Guest: Miranda July + Big Miss Moviola

March 8, 2000

Multi-media performer and video artist July (Portland, OR) will present her new video and selections from BIG MISS MOVIOLA (the movie distribution network for independent lady moviemakers, aka Joanie 4 Jackie) in her 2nd visit here.

“Nest of Tens” is comprised of four alternating stories which reveal mundane yet personal methods of control derived from intuitive sources. Children and a developmentally disabled adult operate control panels made out of paper, lists, monsters and their own bodies.



Village Voice:

“Wednesday Night Film Series at Pratt. Miranda July in person! Filmmaker, performance artist, video producer and distributor, July is a force to be reckoned with. She presents her latest and best film Nest of Tens as well as selections from the new Big Miss Moviola compilation video.” – Amy Taubin


Guest: Jim Trainor

March 29, 2000

Trainor will present his newest film, “The Moschops”. This is about a prehistorical animal – “Love, Lust and Betrayal on the plains of Permian South Africa.”

Other animated films that will be presented include:

  • “The Fetishist”, an animated biography of an adolescent serial killer from the 1940’s
  • “The Bats”, “A vermivorous neotropical phyllostomid of no extant species narrates this story of a life devoted to carnal pleasures and the avoidance of predators, under the guidance of a prescient but ineffectual God”
  • “The Bat and the Virgin”
  • And selections from “31 Found-Footage Exercises”- nature footage and 1950’s educational films reedited (to the “Goldberg Variations” of Bach) to reveal their sinister content.

Trainor teaches animation at Pratt’s Media Arts Dept.



Guest: Joost Rekveld

February 9, 2000

Dutch filmmaker and sculptor Rekveld’s only New York appearance in his North American tour, including three premiers.

Joost Rekveld started making abstract films and kinetic installations out of a fascination for the emotive power of moving color. While studying composition of electronic music he was heavily influenced by the approach used by post-serial composers such as Xenakis. This led him to base his work on what he considers the fundamentals of moving-image technology; the way in which it comes to grips with the flux of the world by dividing time in atoms. His most recent work is entirely based on spatial and temporal interferences, making use of very elementary mechanical scanning principles.

  1. Film #3, 1994, 16mm, 4 min, silent
    A film with pure light, in which the images were created by recording the movements of a tiny lightsource with extremely long exposures, so that it draws traces on the emulsion. The light is part of a simple mechanical system that exhibits chaotic behavior.
  2. IFS-Film, 1991-94, 16mm, 3 min, silent
    A computerfilm based on visual pixel noise which in theory contains all possible images.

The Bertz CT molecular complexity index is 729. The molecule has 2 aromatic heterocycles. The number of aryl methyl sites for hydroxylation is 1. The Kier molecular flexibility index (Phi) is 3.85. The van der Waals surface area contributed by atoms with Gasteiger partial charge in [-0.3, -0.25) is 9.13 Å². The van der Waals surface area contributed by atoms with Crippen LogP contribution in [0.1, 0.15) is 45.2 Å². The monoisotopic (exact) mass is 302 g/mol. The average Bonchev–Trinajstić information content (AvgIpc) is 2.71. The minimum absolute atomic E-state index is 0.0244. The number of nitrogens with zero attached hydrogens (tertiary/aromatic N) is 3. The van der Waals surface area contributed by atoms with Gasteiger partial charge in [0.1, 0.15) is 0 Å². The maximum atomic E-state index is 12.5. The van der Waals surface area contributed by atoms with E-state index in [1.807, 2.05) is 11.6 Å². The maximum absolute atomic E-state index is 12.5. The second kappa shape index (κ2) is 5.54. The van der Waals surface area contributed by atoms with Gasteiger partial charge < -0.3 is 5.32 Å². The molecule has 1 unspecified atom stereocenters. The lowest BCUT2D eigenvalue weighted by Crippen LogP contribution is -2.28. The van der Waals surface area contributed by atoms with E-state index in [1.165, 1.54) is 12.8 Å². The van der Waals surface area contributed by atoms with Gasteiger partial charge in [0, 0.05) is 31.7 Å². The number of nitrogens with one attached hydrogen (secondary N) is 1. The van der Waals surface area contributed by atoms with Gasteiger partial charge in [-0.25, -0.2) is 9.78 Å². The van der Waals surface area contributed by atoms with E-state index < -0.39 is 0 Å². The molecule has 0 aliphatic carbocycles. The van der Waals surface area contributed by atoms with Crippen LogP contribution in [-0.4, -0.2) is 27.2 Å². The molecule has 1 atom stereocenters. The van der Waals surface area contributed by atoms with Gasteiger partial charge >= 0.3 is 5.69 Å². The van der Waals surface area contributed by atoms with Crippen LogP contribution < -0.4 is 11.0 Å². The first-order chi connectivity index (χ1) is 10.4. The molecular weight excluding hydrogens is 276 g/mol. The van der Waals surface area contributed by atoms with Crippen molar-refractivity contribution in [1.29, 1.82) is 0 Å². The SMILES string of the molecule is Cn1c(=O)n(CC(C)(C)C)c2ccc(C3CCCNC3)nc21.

3. VRFLM, 1994, 16mm, 2 min, silent
  4. Beat Time, 2000, video-piece, 9 min. North American premiere.
    A meditation on sound and fundamentals of moving image.
  5. Film #5, 1994, 3 x 16mm, 6 min, silent
    A film for 3 projectors and 3 independent screens next to each other. The images were created by shooting moving reflecting forms with widely varying exposure-times. These images were then printed on the film strip in various ways.
  6. Installation #19, 1999, live-piece, approx. 20 min, CD soundtrack.
    Installation in which images are produced through interference. The interplay between the time lag of our eye and the fast rotation of a pulsating lightsource results in ever fluctuating ornaments.
  7. Film #7, 1996, 1e6mm, 32 min, silent.
    A film made by stamping paint onto transparent film and using the result of this as a negative. All movements in the film are caused by the interference of the stamped grid patterns and the perforation of the filmmaterial.



Village Voice:

“Film Series at Pratt: Rekveld. His abstract kinetic films, multiple screen projections, and installations have been picking up a buzz on the avant-garde festival circuit. This show includes a decade of work from the 90s plus a brand new year 2000 video.” – Amy Taubin

New York Press:

“Pick: New York Press film critic Ed Halter wants you to know about the abstract films by Dutch artist Joost Rekveld showing at the Pratt Institute Wednesday night. Calling Rekveld ‘a dedicated and truly talented abstract filmmaker like they just don’t make in the States,’ Halter says the young artist’s works are ‘both rigorous theoretical exercises and head-trippy psychoactive excursions.’ The screening also features Rekveld’s kinetic sculptures and the filmmaker will be there in person. So get your player-hating-on-Harmony-Korine asses out to Fort Greene, kids, and see if you can back up your convictions.” – A. Heimlich


Black Maria Film & Video Festival

February 23, 2000
Presented by Alvin Larkins and Astria Suparak.

The first New York screening of selected Festival winners!

Since 1980 the BMFVF has honored the creative foresight of Th. Edison who, 100 years ago, along with other pioneers, introduced a potent new, universal mass medium: the motion picture. It is the tradition of lively inquiry, innovation, open artistic exploration, independent vision, and illumination of the human condition which motivates the Festival’s work on behalf of contemporary film and video.

  1. Morphology of Desire, Robert Arnold, 5.75 min, 16mm, 1999.